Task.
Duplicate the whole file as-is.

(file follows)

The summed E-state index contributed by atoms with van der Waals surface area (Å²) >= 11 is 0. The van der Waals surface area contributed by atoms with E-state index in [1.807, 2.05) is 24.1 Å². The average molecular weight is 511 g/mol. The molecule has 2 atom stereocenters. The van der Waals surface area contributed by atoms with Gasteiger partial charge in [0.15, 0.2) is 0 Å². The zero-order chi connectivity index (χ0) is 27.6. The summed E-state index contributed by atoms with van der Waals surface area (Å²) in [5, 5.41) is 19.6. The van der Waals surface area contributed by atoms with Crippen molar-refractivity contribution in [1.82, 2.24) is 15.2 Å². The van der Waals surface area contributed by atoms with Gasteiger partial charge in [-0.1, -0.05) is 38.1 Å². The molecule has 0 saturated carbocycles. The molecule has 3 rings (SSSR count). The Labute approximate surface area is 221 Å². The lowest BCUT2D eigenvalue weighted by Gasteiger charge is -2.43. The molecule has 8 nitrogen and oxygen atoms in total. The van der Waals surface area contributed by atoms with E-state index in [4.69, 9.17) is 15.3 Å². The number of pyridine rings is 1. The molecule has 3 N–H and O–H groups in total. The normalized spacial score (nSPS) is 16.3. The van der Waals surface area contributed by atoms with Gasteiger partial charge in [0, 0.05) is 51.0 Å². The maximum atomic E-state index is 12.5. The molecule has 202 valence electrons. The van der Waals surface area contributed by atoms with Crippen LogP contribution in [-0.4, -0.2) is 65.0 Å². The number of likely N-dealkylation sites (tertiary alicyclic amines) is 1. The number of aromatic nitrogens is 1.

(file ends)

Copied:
The summed E-state index contributed by atoms with van der Waals surface area (Å²) >= 11 is 0. The van der Waals surface area contributed by atoms with E-state index in [1.807, 2.05) is 24.1 Å². The average molecular weight is 511 g/mol. The molecule has 2 atom stereocenters. The van der Waals surface area contributed by atoms with Gasteiger partial charge in [0.15, 0.2) is 0 Å². The zero-order chi connectivity index (χ0) is 27.6. The summed E-state index contributed by atoms with van der Waals surface area (Å²) in [5, 5.41) is 19.6. The van der Waals surface area contributed by atoms with Crippen molar-refractivity contribution in [1.82, 2.24) is 15.2 Å². The van der Waals surface area contributed by atoms with Gasteiger partial charge in [-0.1, -0.05) is 38.1 Å². The molecule has 0 saturated carbocycles. The molecule has 3 rings (SSSR count). The Labute approximate surface area is 221 Å². The lowest BCUT2D eigenvalue weighted by Gasteiger charge is -2.43. The molecule has 8 nitrogen and oxygen atoms in total. The van der Waals surface area contributed by atoms with E-state index in [4.69, 9.17) is 15.3 Å². The number of pyridine rings is 1. The molecule has 3 N–H and O–H groups in total. The normalized spacial score (nSPS) is 16.3. The van der Waals surface area contributed by atoms with Gasteiger partial charge in [0, 0.05) is 51.0 Å². The maximum atomic E-state index is 12.5. The molecule has 202 valence electrons. The van der Waals surface area contributed by atoms with Crippen LogP contribution in [-0.4, -0.2) is 65.0 Å². The number of likely N-dealkylation sites (tertiary alicyclic amines) is 1. The number of aromatic nitrogens is 1.